Augmenting a group of task-driven robotic arms with emotional musical prosody

Richard Savery, Amit Rogel, Gil Weinberg

Research output: Chapter in Book/Report/Conference proceedingChapterpeer-review

Abstract

Emotional Musical Prosody (EMP) uses emotion-tagged musical phrases as a form of communication. Past research has shown EMP is effective at improving trust, likeability, and perceived intelligence of individual robotic arms. In this paper, we address further use cases for EMP, in particular the role it can play in emotional contagion for a large group of 10 robots and a human participant. We created two studies, the first of which was conducted online with 111 participants and aimed to replicate past studies while analyzing whether participants believed emotional contagion could take place, and how ratings for contagion correlated with ratings for trust, warmth, competence, and discomfort. The second study was done in person with 20 participants and aimed to understand how EMP altered the perception of the robots. In the interviews we found multiple areas of interest emerge through a constant comparison analysis. These themes split into three categories, firstly, perception of robot emotion, musical reactions, and gesture, which focused on manners in which EMP shaped participant responses. The second category, robotic groups, featured responses specific to groups of robots. The third category HRI metrics refers to comments from participants that relate to common HRI studies. Our findings suggest broad potential use cases for sound and music in human-robot communication.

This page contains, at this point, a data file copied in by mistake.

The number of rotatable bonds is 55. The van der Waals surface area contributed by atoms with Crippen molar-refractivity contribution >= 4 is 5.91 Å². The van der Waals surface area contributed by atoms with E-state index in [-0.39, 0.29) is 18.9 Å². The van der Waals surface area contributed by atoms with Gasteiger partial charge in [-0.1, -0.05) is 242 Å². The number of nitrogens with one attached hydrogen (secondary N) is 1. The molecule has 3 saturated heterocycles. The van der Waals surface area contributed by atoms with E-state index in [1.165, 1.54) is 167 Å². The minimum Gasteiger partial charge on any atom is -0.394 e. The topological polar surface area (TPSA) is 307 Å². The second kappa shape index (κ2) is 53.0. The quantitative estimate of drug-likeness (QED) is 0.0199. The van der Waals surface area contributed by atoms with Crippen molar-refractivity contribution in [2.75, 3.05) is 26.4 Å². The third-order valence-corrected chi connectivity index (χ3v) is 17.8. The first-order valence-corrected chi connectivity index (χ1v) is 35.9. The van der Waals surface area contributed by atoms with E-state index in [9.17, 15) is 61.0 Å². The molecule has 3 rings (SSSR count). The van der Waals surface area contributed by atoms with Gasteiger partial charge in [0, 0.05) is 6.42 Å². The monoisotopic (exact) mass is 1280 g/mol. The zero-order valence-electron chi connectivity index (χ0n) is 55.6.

Original languageEnglish
Title of host publicationSound and robotics
Subtitle of host publicationspeech, non-verbal audio and robotic musicianship
EditorsRichard Savery
Place of PublicationBoca Raton ; London
PublisherCRC Press, Taylor & Francis Group
Chapter11
Pages219-239
Number of pages21
ISBN (Electronic)9781000993615, 9781003320470
ISBN (Print)9781032340845, 9781032340838
DOIs
Publication statusPublished - 2024

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